At last report, MasterCard had $1.3 billion in cash and equivalents and short-term marketable securities on its balance sheet. It also had $230 million in long-term debt. Subtract the latter from the former, then subtract the result from the firm's market cap, and this business is valued at:
$6.1 billion - $1.3 billion + $0.2 billion = $5 billion in enterprise value.
Which accordingly lets us put the firm's enterprise value-to-free cash flow ratio at roughly 18.
Referring back to Capital IQ, I see that over the last five years (using the firm's fiscal 2005 numbers as a starting point), MasterCard has grown its revenue at a compounded rate of 15% per annum, and its net profits at 18%. More recently, however, growth has been slowing. For example, year over year, revenue grew only 13% against fiscal 2004 and profits were up only 12%.
Free cash flow has been pretty lumpy over the last five years, doubling from 2001 to 2002, halving from 2002 to 2003, tripling from 2003 to 2004, and falling 27% from 2004 to 2005. Overall, however, the trend has been for free cash flow to compound at a bit less than the rate of revenue growth: roughly 14% per annum.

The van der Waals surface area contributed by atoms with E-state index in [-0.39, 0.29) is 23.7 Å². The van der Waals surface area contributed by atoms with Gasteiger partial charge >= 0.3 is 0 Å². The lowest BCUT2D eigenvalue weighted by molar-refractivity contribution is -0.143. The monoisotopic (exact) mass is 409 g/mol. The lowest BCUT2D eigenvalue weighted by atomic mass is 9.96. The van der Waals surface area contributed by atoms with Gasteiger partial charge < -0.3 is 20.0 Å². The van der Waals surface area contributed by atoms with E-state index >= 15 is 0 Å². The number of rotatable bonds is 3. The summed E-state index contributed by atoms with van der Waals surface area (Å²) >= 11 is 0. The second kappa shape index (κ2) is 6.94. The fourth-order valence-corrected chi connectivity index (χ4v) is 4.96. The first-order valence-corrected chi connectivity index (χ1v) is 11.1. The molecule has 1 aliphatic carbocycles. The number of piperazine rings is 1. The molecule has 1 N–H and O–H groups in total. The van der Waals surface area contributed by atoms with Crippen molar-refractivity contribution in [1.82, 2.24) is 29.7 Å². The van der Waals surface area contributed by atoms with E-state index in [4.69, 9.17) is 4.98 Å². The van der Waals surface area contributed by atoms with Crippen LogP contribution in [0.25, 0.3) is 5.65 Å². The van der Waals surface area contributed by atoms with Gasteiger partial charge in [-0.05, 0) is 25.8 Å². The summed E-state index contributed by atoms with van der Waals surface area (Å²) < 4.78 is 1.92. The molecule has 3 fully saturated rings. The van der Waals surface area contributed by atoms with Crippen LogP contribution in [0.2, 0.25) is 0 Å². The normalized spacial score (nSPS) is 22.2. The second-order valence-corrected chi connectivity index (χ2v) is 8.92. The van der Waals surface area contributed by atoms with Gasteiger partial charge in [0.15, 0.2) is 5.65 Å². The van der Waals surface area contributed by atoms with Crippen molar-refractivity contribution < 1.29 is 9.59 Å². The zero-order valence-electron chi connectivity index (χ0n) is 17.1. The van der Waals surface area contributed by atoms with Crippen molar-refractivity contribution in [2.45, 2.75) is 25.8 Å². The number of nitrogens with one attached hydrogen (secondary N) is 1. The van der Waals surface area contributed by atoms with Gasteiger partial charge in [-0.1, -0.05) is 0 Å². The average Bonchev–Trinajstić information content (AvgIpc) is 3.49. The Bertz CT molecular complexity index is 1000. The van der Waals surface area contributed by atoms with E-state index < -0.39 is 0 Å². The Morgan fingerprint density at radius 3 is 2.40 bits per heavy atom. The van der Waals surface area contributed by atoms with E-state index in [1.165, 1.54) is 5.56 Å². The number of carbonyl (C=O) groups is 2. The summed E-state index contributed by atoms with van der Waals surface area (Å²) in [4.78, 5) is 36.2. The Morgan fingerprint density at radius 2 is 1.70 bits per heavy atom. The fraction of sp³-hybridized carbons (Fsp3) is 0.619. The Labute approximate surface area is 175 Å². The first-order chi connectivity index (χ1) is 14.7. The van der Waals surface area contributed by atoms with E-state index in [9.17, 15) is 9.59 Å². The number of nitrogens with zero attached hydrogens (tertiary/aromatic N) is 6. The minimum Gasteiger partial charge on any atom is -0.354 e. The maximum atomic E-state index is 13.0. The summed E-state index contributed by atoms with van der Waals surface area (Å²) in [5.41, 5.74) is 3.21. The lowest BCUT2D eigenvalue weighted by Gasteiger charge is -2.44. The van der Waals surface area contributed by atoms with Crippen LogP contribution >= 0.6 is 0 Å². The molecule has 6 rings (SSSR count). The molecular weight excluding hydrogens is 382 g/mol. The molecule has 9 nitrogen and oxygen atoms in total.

So here, for what it's worth, is my initial take on MasterCard:
Based on both historical profits growth and historical free cash flow growth, the stock looks overvalued, but not egregiously so. Divide the company's 20 P/E by the 18% growth rate at which the company has been compounding net profits over the last five years and MasterCard looks almost perfectly valued at a PEG of 1.1. Divide its 18 EV/FCF by the 14% rate of free cash flow growth, and the result is a nearly identical 1.3 ratio.
So at today's price, is the stock a steal? No. But is it fairly priced? Pretty much, yeah, especially if MasterCard can continue growing its free cash flow and accounting profits at least at historical levels. Personally, between its superb business model, the ever-growing credit card market, and the stock's reasonable price, I'd have no hesitation buying MasterCard at today's levels.
Not so fast, Rich. According to the Fool's ironclad disclosure policy, you cannot buy shares in any company you've written about, until you've first waited 10 days. Rules is rules, you know.
Fool contributor Rich Smith does not own shares of MasterCard as of the time of publication, and won't be owning them for at least 10 days more. JPMorgan Chase is an Income Investor recommendation.